Bone marrow mononuclear cells activate angiogenesis via gap junction mediated cell-cell interaction
Kikuchi-Taura A. Okinaka Y., Takeuchi Y., Ogawa Y., Maeda M., Kataoka Y., Yasui T., Kimura T., Gul S., Claussen C., Boltze J., Taguchi A
Bone marrow mononuclear cells (BM-MNCs) are a rich source of hematopoietic stem cells and have been widely used in experimental therapies for patients with ischemic diseases. The objective of this study is to reveal the mechanism how BM-MNCs activate angiogenesis. Our findings demonstrated cell-cell interaction via gap junction is the prominent pathway for activation of angiogenesis at endothelial cells after ischemia and provided novel paradigm that energy source supply by stem cell to injured cell is one of the therapeutic mechanisms of cell-based therapy.
Model evaluation of target product profiles of an infant vaccine against respiratory syncytial virus (RSV) in a developed country setting
Timothy Kinyanjui, Wirichada Pan-Ngum, Sompob Saralamba, Sylivia Taylor, Lisa White, D James Nokes
Respiratory syncytial virus (RSV) is a major cause of lower respiratory tract disease in children worldwide and is a significant cause of hospital admissions in young children in England. No RSV vaccine has been licensed but a number are under development. In this work, we present two structurally distinct mathematical models, parameterized using RSV data from the UK, which have been used to explore the effect of introducing an RSV paediatric vaccine to the National programme.
Assessment of the Potential of Vaccination to Combat Antibiotic Resistance in Gonorrhea: A Modeling Analysis to Determine Preferred Product Characteristics
Lilith K Whittles, Peter J White, Xavier Didelot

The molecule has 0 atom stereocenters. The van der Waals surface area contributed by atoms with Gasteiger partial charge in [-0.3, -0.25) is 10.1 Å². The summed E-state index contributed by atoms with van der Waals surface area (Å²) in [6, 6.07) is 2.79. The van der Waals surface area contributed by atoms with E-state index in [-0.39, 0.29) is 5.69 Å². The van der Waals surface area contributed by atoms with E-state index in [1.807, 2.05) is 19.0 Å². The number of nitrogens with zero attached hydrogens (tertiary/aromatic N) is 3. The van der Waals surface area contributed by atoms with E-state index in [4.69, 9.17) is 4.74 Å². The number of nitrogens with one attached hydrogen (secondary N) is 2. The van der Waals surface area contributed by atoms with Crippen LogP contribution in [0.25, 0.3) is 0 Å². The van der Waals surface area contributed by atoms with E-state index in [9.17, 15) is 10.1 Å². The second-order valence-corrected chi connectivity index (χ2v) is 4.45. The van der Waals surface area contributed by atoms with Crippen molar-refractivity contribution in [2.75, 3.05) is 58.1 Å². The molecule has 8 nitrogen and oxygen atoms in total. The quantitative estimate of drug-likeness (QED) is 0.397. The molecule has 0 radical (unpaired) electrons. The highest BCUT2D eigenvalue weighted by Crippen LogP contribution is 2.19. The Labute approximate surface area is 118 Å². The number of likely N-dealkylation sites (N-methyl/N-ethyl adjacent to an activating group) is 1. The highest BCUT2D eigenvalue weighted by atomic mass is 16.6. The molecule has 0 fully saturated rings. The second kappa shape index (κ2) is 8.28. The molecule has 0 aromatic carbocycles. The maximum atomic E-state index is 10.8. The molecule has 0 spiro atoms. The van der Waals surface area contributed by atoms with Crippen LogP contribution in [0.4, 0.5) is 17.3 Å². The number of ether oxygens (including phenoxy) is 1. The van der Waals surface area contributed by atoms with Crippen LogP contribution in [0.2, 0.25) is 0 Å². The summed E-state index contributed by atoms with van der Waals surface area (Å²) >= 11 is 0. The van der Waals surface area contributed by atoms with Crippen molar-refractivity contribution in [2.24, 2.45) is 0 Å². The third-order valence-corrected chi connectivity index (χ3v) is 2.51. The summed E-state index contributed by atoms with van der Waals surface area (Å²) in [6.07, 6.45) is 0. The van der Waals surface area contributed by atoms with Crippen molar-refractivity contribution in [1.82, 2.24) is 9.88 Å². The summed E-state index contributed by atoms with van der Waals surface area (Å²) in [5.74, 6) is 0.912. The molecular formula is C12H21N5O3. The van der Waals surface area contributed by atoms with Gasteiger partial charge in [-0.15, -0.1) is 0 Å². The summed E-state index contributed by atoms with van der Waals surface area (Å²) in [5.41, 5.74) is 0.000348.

Gonorrhea incidence is increasing rapidly in many countries, whilst antibiotic resistance is making treatment more difficult. Combined with evidence that MeNZB and Bexsero meningococcal vaccines are likely partially-protective against gonorrhea, this has renewed interest in a gonococcal vaccine, and several candidates are in development. Key questions are how protective a vaccine needs to be, how long protection needs to last, and how should it be targeted. We assessed vaccination’s potential impact, and the feasibility of achieving WHO’s target 90% reduction in gonorrhea incidence 2016-2030, by comparing realistic vaccination strategies under a range of scenarios of vaccine efficacy and duration of protection, and emergence of extensively-resistant gonorrhea.
Role of A1 receptor-activated GIRK channels in the suppression of hippocampal seizure activity
Hill E, Hickman C, Diez R, Wall M.
The neuromodulator adenosine is released during seizure activity to provide negative feedback suppression of ongoing activity and to delay the occurrence of the next burst of activity. Adenosine acts via multiple G-protein-coupled receptors including the A1 receptor (A1R) which inhibits neurotransmitter release and hyperpolarises neuronal membrane potential. The hyperpolarisation is produced, at least in part, by the activation of G-protein-activated inwardly rectifying K+ (GIRK) channels. We have used tertiapin-Q (TQ), a potent and selective inhibitor of GIRK channels, to assess the role of GIRK channels in controlling seizure activity. Our results show that GIRK channels play a role in the supressing effects of adenosine on seizure activity.